A large passenger train was crossing the country. After they had gone some distance, one of the two engines broke down.
“No problem,” the engineer thought and carried on at half power. Farther on down the line, the other engine broke down and the train came to a standstill.
The engineer decided he should inform the passengers about why the train had stopped, and made the following announcement, “Ladies and gentlemen, I have some good news and some bad news. The bad news is that both engines have failed, and we will be stuck here for some time. The good news is that you’re not in an airplane.”
As you can likely guess, the bond market is the train and the engines driving the low rates have definitely broken down.
This week saw a major whammy to Fannie Mae and Freddie Mac conforming rates with a string of good news economic stories. The possible end of the best mortgage rates does, however, come with a silver lining as the economy may be showing continued signs of recovery. So what happened you may ask?
To begin with, ADP reported that the private sector created 92,000 non-farm jobs. Although we did see an unexpectedly high number of new claims for unemployment and 2 million people lost their unemployment benefits, the market viewed the new job data as more reflective of the coming months. Many economists believe that companies have squeezed as much productivity as they can out of their existing workforce and now have to hire to meet their needs.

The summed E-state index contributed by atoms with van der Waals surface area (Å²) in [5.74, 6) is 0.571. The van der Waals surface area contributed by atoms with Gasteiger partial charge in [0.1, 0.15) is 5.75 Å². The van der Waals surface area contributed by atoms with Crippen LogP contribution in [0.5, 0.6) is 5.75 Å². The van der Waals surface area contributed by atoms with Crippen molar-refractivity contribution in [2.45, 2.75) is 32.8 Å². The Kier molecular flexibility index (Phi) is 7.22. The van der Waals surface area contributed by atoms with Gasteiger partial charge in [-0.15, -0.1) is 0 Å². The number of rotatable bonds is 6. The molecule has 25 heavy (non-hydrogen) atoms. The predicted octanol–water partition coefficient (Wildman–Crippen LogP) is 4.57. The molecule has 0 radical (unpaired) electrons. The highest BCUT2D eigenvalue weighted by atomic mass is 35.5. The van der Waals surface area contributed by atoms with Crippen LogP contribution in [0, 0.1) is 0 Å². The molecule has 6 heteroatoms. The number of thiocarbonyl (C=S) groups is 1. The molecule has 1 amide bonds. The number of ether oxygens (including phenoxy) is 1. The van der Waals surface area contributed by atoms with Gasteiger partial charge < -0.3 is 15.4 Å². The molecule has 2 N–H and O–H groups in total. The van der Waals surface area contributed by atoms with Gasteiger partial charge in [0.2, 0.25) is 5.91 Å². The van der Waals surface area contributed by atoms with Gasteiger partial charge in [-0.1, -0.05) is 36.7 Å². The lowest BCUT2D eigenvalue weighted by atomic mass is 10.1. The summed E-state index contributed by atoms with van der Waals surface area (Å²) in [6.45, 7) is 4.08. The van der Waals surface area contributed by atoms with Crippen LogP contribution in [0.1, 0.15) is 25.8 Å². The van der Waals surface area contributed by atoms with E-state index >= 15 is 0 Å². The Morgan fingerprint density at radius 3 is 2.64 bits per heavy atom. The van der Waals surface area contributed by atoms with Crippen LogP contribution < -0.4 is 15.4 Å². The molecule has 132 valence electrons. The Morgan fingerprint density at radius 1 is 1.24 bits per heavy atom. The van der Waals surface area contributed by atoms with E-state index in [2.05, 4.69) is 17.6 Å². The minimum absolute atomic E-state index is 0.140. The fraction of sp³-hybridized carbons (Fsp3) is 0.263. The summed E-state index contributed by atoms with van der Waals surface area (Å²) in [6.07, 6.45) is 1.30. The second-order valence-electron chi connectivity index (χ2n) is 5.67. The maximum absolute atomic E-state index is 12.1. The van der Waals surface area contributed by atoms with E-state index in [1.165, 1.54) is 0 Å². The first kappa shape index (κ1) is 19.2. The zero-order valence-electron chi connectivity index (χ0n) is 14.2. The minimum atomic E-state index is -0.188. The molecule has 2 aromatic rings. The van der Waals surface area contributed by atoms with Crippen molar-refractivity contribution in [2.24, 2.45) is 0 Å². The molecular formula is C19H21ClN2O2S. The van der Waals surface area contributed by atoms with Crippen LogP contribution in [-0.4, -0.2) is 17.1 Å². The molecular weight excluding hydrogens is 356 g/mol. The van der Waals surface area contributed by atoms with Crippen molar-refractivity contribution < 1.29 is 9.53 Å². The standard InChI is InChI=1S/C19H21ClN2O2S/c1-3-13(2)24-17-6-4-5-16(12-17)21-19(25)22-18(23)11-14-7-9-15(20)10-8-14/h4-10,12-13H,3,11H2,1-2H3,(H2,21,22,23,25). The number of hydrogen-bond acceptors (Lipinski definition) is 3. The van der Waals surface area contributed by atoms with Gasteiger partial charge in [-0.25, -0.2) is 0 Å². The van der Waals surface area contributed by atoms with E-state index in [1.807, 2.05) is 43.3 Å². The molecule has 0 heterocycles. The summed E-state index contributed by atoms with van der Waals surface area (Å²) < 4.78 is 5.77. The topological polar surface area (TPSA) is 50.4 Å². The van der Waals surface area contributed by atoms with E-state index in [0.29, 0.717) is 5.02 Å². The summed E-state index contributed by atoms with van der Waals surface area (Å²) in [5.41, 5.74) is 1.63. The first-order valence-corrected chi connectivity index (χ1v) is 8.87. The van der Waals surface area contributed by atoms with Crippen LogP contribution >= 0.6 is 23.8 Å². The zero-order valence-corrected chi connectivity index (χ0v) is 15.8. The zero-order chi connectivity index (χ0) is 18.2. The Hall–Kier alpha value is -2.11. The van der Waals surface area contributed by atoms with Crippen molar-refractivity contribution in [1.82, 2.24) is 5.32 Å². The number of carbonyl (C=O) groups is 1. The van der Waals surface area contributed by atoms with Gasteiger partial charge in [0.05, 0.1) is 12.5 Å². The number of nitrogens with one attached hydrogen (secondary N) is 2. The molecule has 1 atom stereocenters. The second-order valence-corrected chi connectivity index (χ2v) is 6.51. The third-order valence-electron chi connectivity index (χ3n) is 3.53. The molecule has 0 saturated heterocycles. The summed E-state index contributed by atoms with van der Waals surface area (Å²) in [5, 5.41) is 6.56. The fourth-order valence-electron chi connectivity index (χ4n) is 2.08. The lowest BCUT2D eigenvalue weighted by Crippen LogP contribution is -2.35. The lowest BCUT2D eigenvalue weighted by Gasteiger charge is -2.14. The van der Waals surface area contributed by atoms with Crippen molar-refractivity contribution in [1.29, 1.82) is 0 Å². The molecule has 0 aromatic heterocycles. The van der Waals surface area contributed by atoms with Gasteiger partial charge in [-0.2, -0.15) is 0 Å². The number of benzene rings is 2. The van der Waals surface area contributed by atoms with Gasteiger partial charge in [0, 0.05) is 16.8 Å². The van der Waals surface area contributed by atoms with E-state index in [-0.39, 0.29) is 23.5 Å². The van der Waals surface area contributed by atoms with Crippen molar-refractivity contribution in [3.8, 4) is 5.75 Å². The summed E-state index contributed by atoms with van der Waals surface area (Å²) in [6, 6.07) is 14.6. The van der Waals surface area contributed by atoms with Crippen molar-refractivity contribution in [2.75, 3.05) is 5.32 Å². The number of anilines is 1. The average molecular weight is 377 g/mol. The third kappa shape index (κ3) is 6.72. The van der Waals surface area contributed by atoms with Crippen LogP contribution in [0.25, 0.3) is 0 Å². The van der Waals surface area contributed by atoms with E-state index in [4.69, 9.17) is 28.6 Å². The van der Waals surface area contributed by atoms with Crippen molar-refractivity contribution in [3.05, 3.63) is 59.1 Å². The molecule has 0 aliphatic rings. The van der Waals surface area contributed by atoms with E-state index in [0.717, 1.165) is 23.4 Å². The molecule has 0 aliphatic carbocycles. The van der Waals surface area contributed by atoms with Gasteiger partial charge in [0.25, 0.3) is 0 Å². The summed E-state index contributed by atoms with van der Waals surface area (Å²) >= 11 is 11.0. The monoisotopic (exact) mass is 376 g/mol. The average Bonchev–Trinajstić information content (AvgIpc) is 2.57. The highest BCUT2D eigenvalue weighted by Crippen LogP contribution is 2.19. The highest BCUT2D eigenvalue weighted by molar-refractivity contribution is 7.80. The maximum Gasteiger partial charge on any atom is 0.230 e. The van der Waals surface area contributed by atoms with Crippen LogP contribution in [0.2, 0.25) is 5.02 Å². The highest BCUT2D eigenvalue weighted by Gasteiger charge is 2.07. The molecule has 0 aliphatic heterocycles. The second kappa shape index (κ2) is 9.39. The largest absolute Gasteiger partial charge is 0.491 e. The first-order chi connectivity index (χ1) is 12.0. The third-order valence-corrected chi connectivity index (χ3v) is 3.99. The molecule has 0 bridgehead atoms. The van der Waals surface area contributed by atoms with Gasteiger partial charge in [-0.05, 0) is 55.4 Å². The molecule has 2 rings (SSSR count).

Housing saw similar positive data. The report on pending sales of pre-existing homes increased by just under 11%. This was coupled with somewhat negative report that home prices have continued to slide, but, when taken together, this could be interpreted as a sign that buyers are finally acknowledging that there are good deals to be had and acting accordingly.
Finally, and arguably most importantly, consumer confidence posed positive gains and people acted upon these gains with a boost in initial holiday spending. Many retail companies, such as Target and Wal-Mart, validated these indicators with earnings that were in line with or better than expected . These indicators could be the proof that Americans have shifted to a more optimistic view. Since perception is reality, a continued optimistic outlook among the rank and file would undoubtedly provide fuel for a continued recovery and an impetus to emerge from the bunker mentality of the past few years.
The final assessment of this week will hinge upon the official employment numbers released today by the government. If the actual data comes in below the expected number of 145,000, the equities market will likely backslide as housing, consumer confidence and spending all depend heavily on a population that is gainfully employed with money to spend. Weak job creation with the increased claims for unemployment and the impending doom for 2 million currently unemployed workers would send a strong message that we a far from recovery.
I am recommending that my clients closing in 30 days or less LOCK as there is way too much risk and volatility. For those closing in more than 30 days, I would suggest LOCKING unless you have a huge amount of risk tolerance.Email This Post To a Friend.